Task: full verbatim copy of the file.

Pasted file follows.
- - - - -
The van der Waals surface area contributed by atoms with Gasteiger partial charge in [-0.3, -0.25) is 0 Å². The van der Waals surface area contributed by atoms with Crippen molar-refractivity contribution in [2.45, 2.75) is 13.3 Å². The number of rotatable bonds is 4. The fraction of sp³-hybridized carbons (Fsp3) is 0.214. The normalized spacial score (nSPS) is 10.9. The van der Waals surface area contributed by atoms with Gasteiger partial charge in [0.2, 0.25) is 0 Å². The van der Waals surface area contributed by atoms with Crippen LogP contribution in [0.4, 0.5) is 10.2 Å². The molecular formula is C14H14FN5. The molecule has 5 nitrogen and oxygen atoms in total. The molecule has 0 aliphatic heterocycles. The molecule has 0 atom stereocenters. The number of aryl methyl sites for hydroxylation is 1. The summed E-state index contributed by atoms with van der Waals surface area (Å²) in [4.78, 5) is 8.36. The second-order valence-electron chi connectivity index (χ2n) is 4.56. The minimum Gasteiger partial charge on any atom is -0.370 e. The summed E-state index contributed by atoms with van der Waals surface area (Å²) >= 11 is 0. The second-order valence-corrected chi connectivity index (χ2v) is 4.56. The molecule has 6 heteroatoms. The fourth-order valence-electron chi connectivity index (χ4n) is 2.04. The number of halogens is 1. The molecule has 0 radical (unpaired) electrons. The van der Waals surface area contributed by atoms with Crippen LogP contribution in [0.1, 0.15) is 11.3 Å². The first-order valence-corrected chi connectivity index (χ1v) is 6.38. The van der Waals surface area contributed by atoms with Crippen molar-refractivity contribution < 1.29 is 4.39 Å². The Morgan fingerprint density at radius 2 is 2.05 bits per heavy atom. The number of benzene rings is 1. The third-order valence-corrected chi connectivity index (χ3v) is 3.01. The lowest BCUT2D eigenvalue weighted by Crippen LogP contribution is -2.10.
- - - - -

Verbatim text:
The van der Waals surface area contributed by atoms with Gasteiger partial charge in [-0.3, -0.25) is 0 Å². The van der Waals surface area contributed by atoms with Crippen molar-refractivity contribution in [2.45, 2.75) is 13.3 Å². The number of rotatable bonds is 4. The fraction of sp³-hybridized carbons (Fsp3) is 0.214. The normalized spacial score (nSPS) is 10.9. The van der Waals surface area contributed by atoms with Gasteiger partial charge in [0.2, 0.25) is 0 Å². The van der Waals surface area contributed by atoms with Crippen LogP contribution in [0.4, 0.5) is 10.2 Å². The molecular formula is C14H14FN5. The molecule has 5 nitrogen and oxygen atoms in total. The molecule has 0 aliphatic heterocycles. The molecule has 0 atom stereocenters. The number of aryl methyl sites for hydroxylation is 1. The summed E-state index contributed by atoms with van der Waals surface area (Å²) in [4.78, 5) is 8.36. The second-order valence-electron chi connectivity index (χ2n) is 4.56. The minimum Gasteiger partial charge on any atom is -0.370 e. The summed E-state index contributed by atoms with van der Waals surface area (Å²) >= 11 is 0. The second-order valence-corrected chi connectivity index (χ2v) is 4.56. The molecule has 6 heteroatoms. The fourth-order valence-electron chi connectivity index (χ4n) is 2.04. The number of halogens is 1. The molecule has 0 radical (unpaired) electrons. The van der Waals surface area contributed by atoms with Crippen LogP contribution in [0.1, 0.15) is 11.3 Å². The first-order valence-corrected chi connectivity index (χ1v) is 6.38. The van der Waals surface area contributed by atoms with Crippen molar-refractivity contribution < 1.29 is 4.39 Å². The Morgan fingerprint density at radius 2 is 2.05 bits per heavy atom. The number of benzene rings is 1. The third-order valence-corrected chi connectivity index (χ3v) is 3.01. The lowest BCUT2D eigenvalue weighted by Crippen LogP contribution is -2.10.